"Alli, you were supposed to die a week ago."
My breath stopped. I tried to start it again subtly, but I knew he'd seen. He was watching me, judging the effect of his words. I looked away to create the illusion of privacy. For some reason, even though I'd ended up here anyway, this hit me hard, harder even than learning who Jadin was. So very much had happened in the past week. I'd grown and changed, made decisions and learned about myself. The mere thought of never having had that time made me shaky. I couldn't get past the idea that, now that it had happened, I was done growing. I was dead. What if the person I had been last week was here instead? What if that accident had been the end? That struck me as a very sad place to stop growing. So much wasted potential. What could I have been a month from now? A year?
He was doing it again, saying just the right thing to aggravate my sensitive condition. He was doing it on purpose.
"What does that have to do with Jadin?" I asked, as if my mind wasn't reeling.
"Jadin went down there to finish the job."
I snapped my head around. If he was lying, he was doing a good job hiding it. "But…" his face was completely frank, without even the traces of insincerity that had made me distrust his sympathy. Yet this news hadn't hit me the way the other revalations had. Those had been self-evident truths, like riddles that seemed insultingly obvious once you knew the answer. Not this. "I don't believe you," I declared.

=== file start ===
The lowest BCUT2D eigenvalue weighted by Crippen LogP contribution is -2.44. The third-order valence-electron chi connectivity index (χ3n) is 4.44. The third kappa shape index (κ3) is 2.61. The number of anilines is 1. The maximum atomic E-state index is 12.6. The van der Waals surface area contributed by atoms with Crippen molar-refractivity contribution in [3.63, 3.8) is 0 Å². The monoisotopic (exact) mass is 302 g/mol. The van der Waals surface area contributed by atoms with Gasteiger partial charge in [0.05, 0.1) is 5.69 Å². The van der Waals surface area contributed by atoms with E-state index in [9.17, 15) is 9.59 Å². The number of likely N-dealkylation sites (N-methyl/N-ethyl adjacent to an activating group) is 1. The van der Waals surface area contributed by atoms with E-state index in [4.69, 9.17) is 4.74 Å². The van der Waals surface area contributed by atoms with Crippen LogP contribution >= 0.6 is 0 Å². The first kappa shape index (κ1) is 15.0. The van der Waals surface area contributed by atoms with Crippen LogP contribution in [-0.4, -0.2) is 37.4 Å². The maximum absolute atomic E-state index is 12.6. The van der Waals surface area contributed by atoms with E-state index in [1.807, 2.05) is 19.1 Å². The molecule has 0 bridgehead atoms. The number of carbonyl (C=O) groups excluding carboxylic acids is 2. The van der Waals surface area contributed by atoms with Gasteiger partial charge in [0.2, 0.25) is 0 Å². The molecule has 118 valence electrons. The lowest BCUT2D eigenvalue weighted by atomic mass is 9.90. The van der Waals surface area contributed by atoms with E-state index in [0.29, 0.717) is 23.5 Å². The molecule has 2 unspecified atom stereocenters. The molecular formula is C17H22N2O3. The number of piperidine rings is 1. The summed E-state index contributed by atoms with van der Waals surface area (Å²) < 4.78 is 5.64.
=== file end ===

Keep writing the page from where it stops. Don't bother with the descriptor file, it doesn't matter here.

"You don't want to believe me."
"Jadin never hurt me," I argued stubbornly.
He shrugged. "Not for lack of trying."
This, for some reason, carried that missing ring of truth. I thought of the way Jadin had used to push me away, his distress, the cryptic questions and promises. I knew now that most of that stemmed from his discomfort from being on earth, but how much of it had been disguised guilt? Still, he hadn't hurt me, and I didn't doubt that he honestly cared for me. And if he'd planned to kill me, why wait so long? Why help me through bad dreams and let me see his vulnerabilities? To get on my good side? Maybe, but that didn't make the feelings between us false.
I shook my head to clear it. I was going in circles. He was making me go in circles and he knew it. From the very beginning, he'd made me question myself. He might have been the leader, but he was also a bully. Letting him make me uncomfortable only played into his hand.
I decided to drop the subject. Jadin's intentions mattered far less to me than his actions. "You didn't bring me in here to talk about Jadin," I said, which roughly translated into 'get to the point.'
"No," he agreed, transitioning seamlessly from mildly taunting to strictly business. "I came to talk to you about what happens next. I'm sure you don't want to stay in this room forever."
Forever. Such a long time. "I guess not," I admitted, though I was still terrified of what came next.
"Then, when you're ready, I'll help you move on."
"To heaven, as you might call it." He shrugged again, uncaring. "At any rate, it won't make forever seem so bad."
"So this is like Limbo?" I asked, because clearly this was the best possible time to discuss theological theories.